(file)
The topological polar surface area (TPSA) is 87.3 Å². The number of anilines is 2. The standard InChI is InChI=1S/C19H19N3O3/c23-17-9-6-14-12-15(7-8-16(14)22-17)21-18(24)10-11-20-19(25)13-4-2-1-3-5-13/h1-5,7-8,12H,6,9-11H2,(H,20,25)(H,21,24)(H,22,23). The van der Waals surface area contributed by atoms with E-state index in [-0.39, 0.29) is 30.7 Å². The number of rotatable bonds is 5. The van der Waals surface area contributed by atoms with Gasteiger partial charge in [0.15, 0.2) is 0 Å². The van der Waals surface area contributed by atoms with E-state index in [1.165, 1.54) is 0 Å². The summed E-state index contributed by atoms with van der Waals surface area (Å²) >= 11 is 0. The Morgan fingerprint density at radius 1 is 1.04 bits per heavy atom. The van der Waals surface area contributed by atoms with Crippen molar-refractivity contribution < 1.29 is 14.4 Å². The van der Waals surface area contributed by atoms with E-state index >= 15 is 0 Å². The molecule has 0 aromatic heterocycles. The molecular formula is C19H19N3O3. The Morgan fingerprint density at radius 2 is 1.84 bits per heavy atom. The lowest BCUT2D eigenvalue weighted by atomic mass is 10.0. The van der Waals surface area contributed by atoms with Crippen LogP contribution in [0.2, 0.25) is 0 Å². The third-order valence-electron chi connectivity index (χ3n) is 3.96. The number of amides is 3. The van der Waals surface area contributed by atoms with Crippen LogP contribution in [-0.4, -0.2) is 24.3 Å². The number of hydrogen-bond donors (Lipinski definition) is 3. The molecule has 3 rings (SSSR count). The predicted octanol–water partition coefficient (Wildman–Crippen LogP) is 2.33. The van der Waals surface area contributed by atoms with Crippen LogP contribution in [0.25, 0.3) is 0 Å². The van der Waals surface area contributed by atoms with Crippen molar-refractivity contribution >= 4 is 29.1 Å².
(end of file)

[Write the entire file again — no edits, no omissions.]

The topological polar surface area (TPSA) is 87.3 Å². The number of anilines is 2. The standard InChI is InChI=1S/C19H19N3O3/c23-17-9-6-14-12-15(7-8-16(14)22-17)21-18(24)10-11-20-19(25)13-4-2-1-3-5-13/h1-5,7-8,12H,6,9-11H2,(H,20,25)(H,21,24)(H,22,23). The van der Waals surface area contributed by atoms with E-state index in [-0.39, 0.29) is 30.7 Å². The number of rotatable bonds is 5. The van der Waals surface area contributed by atoms with Gasteiger partial charge in [0.15, 0.2) is 0 Å². The van der Waals surface area contributed by atoms with E-state index in [1.165, 1.54) is 0 Å². The summed E-state index contributed by atoms with van der Waals surface area (Å²) >= 11 is 0. The Morgan fingerprint density at radius 1 is 1.04 bits per heavy atom. The van der Waals surface area contributed by atoms with Crippen molar-refractivity contribution < 1.29 is 14.4 Å². The van der Waals surface area contributed by atoms with E-state index >= 15 is 0 Å². The molecule has 0 aromatic heterocycles. The molecular formula is C19H19N3O3. The Morgan fingerprint density at radius 2 is 1.84 bits per heavy atom. The lowest BCUT2D eigenvalue weighted by atomic mass is 10.0. The van der Waals surface area contributed by atoms with Crippen LogP contribution in [0.2, 0.25) is 0 Å². The third-order valence-electron chi connectivity index (χ3n) is 3.96. The number of amides is 3. The van der Waals surface area contributed by atoms with Crippen LogP contribution in [-0.4, -0.2) is 24.3 Å². The number of hydrogen-bond donors (Lipinski definition) is 3. The molecule has 3 rings (SSSR count). The predicted octanol–water partition coefficient (Wildman–Crippen LogP) is 2.33. The van der Waals surface area contributed by atoms with Crippen LogP contribution in [0.25, 0.3) is 0 Å². The van der Waals surface area contributed by atoms with Crippen molar-refractivity contribution >= 4 is 29.1 Å².